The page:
Jallikattu Current Affairs

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Tamil Nadu Assembly unanimously passes Jallikattu Bill

The special session of Tamil Nadu Assembly has unanimously passed Prevention of Cruelty to Animals (Tamil Nadu Amendment), Act, 2017 to lift Supreme Court imposed ban on the traditional sport of Jallikattu.

The bill will now replace the ordinance promulgated in this regard by the Governor on the recommendation of state government.

Key Facts 
  • The bill amends section 2 of the Prevention of Cruelty of Animals (PCA) Act, 1960. It defines jallikattu as a traditional sport involving bulls.
  • It allows state government to conduct it in notified places on any day from January to May. It also allows other sports involving bulls- vadamadu, manjuviratu, and erudhuvidumvizha performed in different parts of Tamil Nadu.
  • Earlier the state government had promulgated the ordinance in a bid to defuse the raging protests across the state demanding lifting of the ban on jallikattu.
Background

Jallikattu, a bull taming sport is traditionally held as part of the four-day Pongal festival (harvest festival) in the Tamil Nadu. It is bull taming sport in which a bull vaulter is expected to hang on to the animal’s hump for a stipulated distance or hold on to the hump for a minimum of three jumps made by the bull. The Supreme Court in May 2014 banned the conduct of Jallikattu over the issue of animal cruelty.

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Union Government clears Tamil Nadu’s Ordinance on Jallikattu

The Union Government has Tamil Nadu government’s proposal to promulgate an ordinance to hold Jallikattu, a traditional bull taming sport.

The Union Ministries of Home, Law and Environment has vetted the state’s draft ordinance and cleared the amendment. Now, Tamil Nadu Governor can promulgate ordinance as per Article 213 of the constitution.

Key Facts
  • It was mandatory for Tamil Nadu government to get a nod from the Centre as subject in this regard was falling in the Concurrent list of the Constitution.
  • The ordinance will denotify the bull from the list of performing animals. This will ensure that provisions of Prevention of Cruelty to Animals Act (PCA), 1960 will not apply to the bull.
  • It will circumvent Supreme Court imposed ban on Jallikattu in May 2014. The apex court had banned use of bull as performing animals including traditional events like Jallikattu, bullock-cart races.

Jallikattu is bull-taming sport and an age-old annual event celebrated during Pongal (Harvest festival) in Tamil Nadu. It is one of the oldest living ancient traditions practiced in the modern era. Read more

Article 213 of Constitution: It gives legislative power to Governor i.e. state executive.  Governor can promulgate ordinances when legislative assembly (incase of unicameral legislature) is not in session i.e. recess or both houses of state legislature (incase of bicameral legislature) if there is urgent need to have a law on some urgent public matter. The promulgated ordinance has similar effect to a law enacted by the state legislature. However, every ordinance must be laid and approved state legislature (or legislative assembly) within 6 weeks from the reassembling. If not placed and approved by both houses of the state legislature ( or legislative assembly) after reassembling it lapses or becomes invalid.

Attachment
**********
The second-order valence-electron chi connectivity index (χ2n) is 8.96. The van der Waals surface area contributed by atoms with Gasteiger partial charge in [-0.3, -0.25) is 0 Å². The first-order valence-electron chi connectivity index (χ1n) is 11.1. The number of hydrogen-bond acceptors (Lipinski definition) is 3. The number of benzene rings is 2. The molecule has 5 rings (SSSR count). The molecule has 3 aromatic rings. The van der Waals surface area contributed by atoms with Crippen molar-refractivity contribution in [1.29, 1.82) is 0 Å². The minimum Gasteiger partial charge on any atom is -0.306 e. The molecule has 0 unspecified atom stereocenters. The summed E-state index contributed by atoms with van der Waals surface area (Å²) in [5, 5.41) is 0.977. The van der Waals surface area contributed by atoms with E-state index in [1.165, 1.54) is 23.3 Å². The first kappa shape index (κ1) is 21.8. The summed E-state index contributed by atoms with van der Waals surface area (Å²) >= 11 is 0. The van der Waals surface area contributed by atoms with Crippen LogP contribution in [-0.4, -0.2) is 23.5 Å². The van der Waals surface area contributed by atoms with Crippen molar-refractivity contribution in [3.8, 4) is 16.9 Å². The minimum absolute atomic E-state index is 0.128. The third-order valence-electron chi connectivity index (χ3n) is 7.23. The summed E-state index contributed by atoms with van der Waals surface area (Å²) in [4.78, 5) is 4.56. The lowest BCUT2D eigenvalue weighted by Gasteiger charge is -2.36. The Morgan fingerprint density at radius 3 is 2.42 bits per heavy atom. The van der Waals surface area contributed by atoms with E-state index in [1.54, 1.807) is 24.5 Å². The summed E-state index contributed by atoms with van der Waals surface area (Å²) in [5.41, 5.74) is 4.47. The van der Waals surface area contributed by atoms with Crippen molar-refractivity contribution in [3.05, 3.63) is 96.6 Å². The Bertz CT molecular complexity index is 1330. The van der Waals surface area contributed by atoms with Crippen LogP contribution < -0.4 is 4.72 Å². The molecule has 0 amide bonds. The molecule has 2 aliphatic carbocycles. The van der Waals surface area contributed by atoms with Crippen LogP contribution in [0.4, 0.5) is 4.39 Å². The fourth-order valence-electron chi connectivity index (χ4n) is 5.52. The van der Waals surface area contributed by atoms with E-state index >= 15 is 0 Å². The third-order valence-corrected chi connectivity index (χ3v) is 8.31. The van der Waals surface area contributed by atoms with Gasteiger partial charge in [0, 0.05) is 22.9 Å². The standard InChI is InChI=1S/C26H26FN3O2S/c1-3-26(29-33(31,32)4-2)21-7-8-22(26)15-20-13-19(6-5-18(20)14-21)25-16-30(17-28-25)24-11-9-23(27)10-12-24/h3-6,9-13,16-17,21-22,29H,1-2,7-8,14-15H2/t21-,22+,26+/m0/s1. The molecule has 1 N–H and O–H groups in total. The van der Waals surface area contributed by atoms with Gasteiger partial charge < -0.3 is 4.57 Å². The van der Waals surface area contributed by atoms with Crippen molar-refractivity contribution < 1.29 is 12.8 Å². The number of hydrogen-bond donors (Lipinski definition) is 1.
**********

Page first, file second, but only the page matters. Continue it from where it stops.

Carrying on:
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SC refuses to pass judgment on Jallikattu before Pongal

The Supreme Court has rejected a plea urging it to pass judgement on Jallikattu before the harvest festival of Pongal. It had also dismissed the review petition against its 2014 verdict.

Earlier, the apex court had questioned the Union Government for its January 2016 notification allowing use of bulls in events like Jallikattu, saying that its 2014 verdict banning the use of the animals cannot be negated.

About Jallikattu

  • Jallikattu is a bull taming or bull vaulting sport played in Tamil Nadu on Mattu Pongal day as a part of Pongal celebrations i.e. harvest festival. It is one of the oldest living ancient tradition practiced in the modern era.
  • Jallikattu has been derived from the words ‘calli’ (coins) and ‘kattu’ (tie), which means a bundle of coins is tied to the bull’s horns.
  • In the ancient Sangam literature the sport has been called as ‘Yeru thazhuvuthal’ (means to embrace bulls). In older times Jallikattu was popular amongst warriors during the Tamil classical period.
  • The bull tamer sought to remove this bundle from the animal’s head to win gold or silver coins to be called ‘brave’ and ‘valourous’.
  • All castes participate in the event and majority of jallikattu and bulls used for the sport belong to the pulikulam breed of cattle.
Supreme Court Ban
  • The Supreme Court had banned Jallikattu in May 2014 and held that bulls could not be used as performing animals. It completely banned use of bulls for Jallikattu events or bullock-cart races across the country.
  • The ban was imposed by SC as it violated provisions of The Prevention of Cruelty to Animals Act (PCAA), 1960; fundamental duty Article 51A (g): compassion towards animal; Article 21 (Right to Life), which prohibits any disturbance to the environment, including animals as it is considered essential for human life.
  • It also had held that Jallikattu has nothing to do with exercise of the fundamental right of religious freedom. It also runs counter to the concept of welfare of the animal, which is the basic foundation of the PCAA.

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